Unfortunately, maths is still a subject that many children struggle with. With the new curriculum demanding complete understanding of each skill before they reach another level (maths mastery), it has brought with it new challenges for teachers; they need support in teaching to the new curriculum and inspiring children to want to learn maths.
When a child is given a problem to solve, they need to fully recognize which mathematical skills need to be applied in order to be able to solve it. It is vital that we engage children with maths to equip them with these problem-solving skills they will need when they enter the workplace. The gamification approach has been a particularly popular method, but how do we ensure it adds value to our teaching rather than something best suited to the playground?
If we are to truly engage children with maths, we need to take a two-level approach to gamification techniques; firstly we must dispel presumptions that maths is “boring” and secondly it needs to be positioned as something that anyone can learn. The first is achieved through play, and then the mathematical skills from this can be applied to ‘serious’ games, which are based on problem solving; aligned to something they’d be faced with in real life. At both levels, technology is a perfect vehicle to deliver relevant and engaging maths lessons, ready for the 21st century classroom.
For ‘play’ games, the aim is to initially activate some enthusiasm in the subject. Today’s children have been raised with technology fully integrated into their lives, and mobile devices have been designed with intuitive interfaces and provide a natural platform for learning. Their value should not be underestimated.
Firstly we must dispel presumptions that maths is “boring” and secondly it needs to be positioned as something that anyone can learn.
So, we can take the fact that children already spend hours playing games in their spare time, and take advantage of that. Computer games and consoles can actually provide a way for children to improve fine motor skills as well as social and technological skills. By selecting a game with a heavy mathematical influence, such as the Nintendo Wii game Sesame Street: Cookie’s Counting Carnival, problem solving can be introduced in a way that is already familiar to the student. You could also use game time as a reward for completing some of the more ‘serious’ games, while keeping in line with the objectives of the lesson.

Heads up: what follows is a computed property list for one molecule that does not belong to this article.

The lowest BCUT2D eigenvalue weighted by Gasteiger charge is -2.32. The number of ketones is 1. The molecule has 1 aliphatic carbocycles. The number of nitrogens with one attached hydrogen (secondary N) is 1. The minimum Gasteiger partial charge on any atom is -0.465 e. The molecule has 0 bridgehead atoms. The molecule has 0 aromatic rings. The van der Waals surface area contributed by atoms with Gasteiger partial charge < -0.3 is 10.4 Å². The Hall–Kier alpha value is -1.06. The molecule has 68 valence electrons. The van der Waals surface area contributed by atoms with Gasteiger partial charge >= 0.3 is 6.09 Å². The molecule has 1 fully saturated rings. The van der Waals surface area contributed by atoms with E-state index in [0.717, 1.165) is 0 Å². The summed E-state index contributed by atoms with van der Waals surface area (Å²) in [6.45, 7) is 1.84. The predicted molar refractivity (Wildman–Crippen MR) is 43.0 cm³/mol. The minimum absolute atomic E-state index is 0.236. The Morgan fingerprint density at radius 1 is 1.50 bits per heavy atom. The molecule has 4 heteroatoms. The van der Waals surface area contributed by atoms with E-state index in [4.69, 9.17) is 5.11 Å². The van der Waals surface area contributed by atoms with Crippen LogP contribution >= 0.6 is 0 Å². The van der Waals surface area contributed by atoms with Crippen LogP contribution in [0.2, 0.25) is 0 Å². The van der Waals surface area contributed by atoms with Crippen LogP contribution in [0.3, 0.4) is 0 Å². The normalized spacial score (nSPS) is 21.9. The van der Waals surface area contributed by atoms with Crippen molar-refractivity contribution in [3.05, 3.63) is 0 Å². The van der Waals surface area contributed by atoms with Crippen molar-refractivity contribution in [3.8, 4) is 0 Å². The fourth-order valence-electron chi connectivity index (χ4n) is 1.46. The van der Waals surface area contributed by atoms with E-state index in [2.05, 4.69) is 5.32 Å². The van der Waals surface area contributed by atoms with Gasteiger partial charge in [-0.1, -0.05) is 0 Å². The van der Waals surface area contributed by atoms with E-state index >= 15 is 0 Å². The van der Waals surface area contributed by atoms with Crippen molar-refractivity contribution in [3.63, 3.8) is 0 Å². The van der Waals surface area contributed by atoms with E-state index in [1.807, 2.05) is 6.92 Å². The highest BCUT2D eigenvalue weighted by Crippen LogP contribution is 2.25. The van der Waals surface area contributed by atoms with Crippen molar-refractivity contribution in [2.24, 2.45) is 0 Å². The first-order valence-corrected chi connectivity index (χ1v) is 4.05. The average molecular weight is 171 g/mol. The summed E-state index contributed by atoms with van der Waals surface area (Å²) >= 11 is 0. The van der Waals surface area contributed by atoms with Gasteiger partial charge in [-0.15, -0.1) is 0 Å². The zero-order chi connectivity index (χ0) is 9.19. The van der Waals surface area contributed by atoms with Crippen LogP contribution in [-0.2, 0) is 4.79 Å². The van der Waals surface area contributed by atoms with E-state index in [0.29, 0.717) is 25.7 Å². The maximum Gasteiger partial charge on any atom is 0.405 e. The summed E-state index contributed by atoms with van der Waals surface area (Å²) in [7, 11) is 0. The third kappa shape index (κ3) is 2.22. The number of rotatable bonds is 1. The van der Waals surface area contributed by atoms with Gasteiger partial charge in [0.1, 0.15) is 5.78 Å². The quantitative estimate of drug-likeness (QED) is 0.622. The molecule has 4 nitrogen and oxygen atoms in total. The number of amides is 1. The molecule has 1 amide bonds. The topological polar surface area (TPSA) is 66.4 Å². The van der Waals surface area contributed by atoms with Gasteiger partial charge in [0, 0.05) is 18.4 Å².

When progressing onto ‘serious’ games, the aim is to show students a real-life application of the mathematical skills, such as the ones learned through the ‘play’ segment.
An example of this type of activity in Matific is one game where the players are invited to attend a party on another planet. They are given specific information on the party: where it is, how to get there, and what they have to bring. They have to look up the price of a seat on the spaceship to get to the planet, and read a timetable to see when they need to travel. They then need to check they have enough money for two seats for themselves and a friend but may only have large value notes to spend. How much change should they expect to get? If they need to be at the party by 4:00pm what spaceship do they need to book their ticket for?
In addition to the children completing such tasks online, you can also take advantage of interactive whiteboards and other digital devices to create an opportunity to engage groups of students and create a healthy sense of competition. Smaller groups could be formed to collate joint scores, which can be hosted online and accessed throughout the week. Furthermore, this could be another demonstration of how maths can be applied in real life; you could ask the children to work out how many more points the team in second place needs to move up the league table into first position.
The most important factor to consider when using gamification to engage children with any subject, but especially maths, is to reward them for even the smallest wins, without penalizing them when they get something wrong. Positive reinforcements, such as badges, levels, achievements or game points, and allowing students to simply try again if they get something wrong, helps maths break free from its negative reputation. Removing the fear of failure and bringing play into the learning experience encourages engagement but also pushes a new, “fun” brand for maths, helping both teachers and students to navigate the challenges set by the new curriculum.